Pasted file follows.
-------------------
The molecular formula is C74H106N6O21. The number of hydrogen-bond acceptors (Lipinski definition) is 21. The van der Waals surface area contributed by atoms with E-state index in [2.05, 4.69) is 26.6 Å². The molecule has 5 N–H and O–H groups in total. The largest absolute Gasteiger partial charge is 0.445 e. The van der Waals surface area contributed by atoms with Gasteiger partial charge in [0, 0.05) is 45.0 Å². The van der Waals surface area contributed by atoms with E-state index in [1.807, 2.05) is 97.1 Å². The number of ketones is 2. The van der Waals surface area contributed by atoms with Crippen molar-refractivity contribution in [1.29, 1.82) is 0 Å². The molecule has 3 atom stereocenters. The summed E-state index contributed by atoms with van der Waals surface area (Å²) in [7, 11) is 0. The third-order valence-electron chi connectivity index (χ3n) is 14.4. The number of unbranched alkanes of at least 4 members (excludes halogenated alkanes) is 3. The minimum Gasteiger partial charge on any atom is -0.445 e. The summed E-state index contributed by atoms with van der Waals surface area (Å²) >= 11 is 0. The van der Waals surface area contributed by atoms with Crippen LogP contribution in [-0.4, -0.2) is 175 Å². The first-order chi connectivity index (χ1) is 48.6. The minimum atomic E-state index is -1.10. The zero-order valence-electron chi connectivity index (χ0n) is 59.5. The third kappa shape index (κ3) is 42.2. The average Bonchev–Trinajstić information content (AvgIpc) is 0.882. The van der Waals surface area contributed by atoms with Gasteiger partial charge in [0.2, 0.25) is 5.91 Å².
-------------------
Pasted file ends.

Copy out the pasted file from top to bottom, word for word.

The molecular formula is C74H106N6O21. The number of hydrogen-bond acceptors (Lipinski definition) is 21. The van der Waals surface area contributed by atoms with E-state index in [2.05, 4.69) is 26.6 Å². The molecule has 5 N–H and O–H groups in total. The largest absolute Gasteiger partial charge is 0.445 e. The van der Waals surface area contributed by atoms with Gasteiger partial charge in [0, 0.05) is 45.0 Å². The van der Waals surface area contributed by atoms with E-state index in [1.807, 2.05) is 97.1 Å². The number of ketones is 2. The van der Waals surface area contributed by atoms with Crippen molar-refractivity contribution in [1.29, 1.82) is 0 Å². The molecule has 3 atom stereocenters. The summed E-state index contributed by atoms with van der Waals surface area (Å²) in [7, 11) is 0. The third-order valence-electron chi connectivity index (χ3n) is 14.4. The number of unbranched alkanes of at least 4 members (excludes halogenated alkanes) is 3. The minimum Gasteiger partial charge on any atom is -0.445 e. The summed E-state index contributed by atoms with van der Waals surface area (Å²) >= 11 is 0. The van der Waals surface area contributed by atoms with Crippen LogP contribution in [-0.4, -0.2) is 175 Å². The first-order chi connectivity index (χ1) is 48.6. The minimum atomic E-state index is -1.10. The zero-order valence-electron chi connectivity index (χ0n) is 59.5. The third kappa shape index (κ3) is 42.2. The average Bonchev–Trinajstić information content (AvgIpc) is 0.882. The van der Waals surface area contributed by atoms with Gasteiger partial charge in [0.2, 0.25) is 5.91 Å².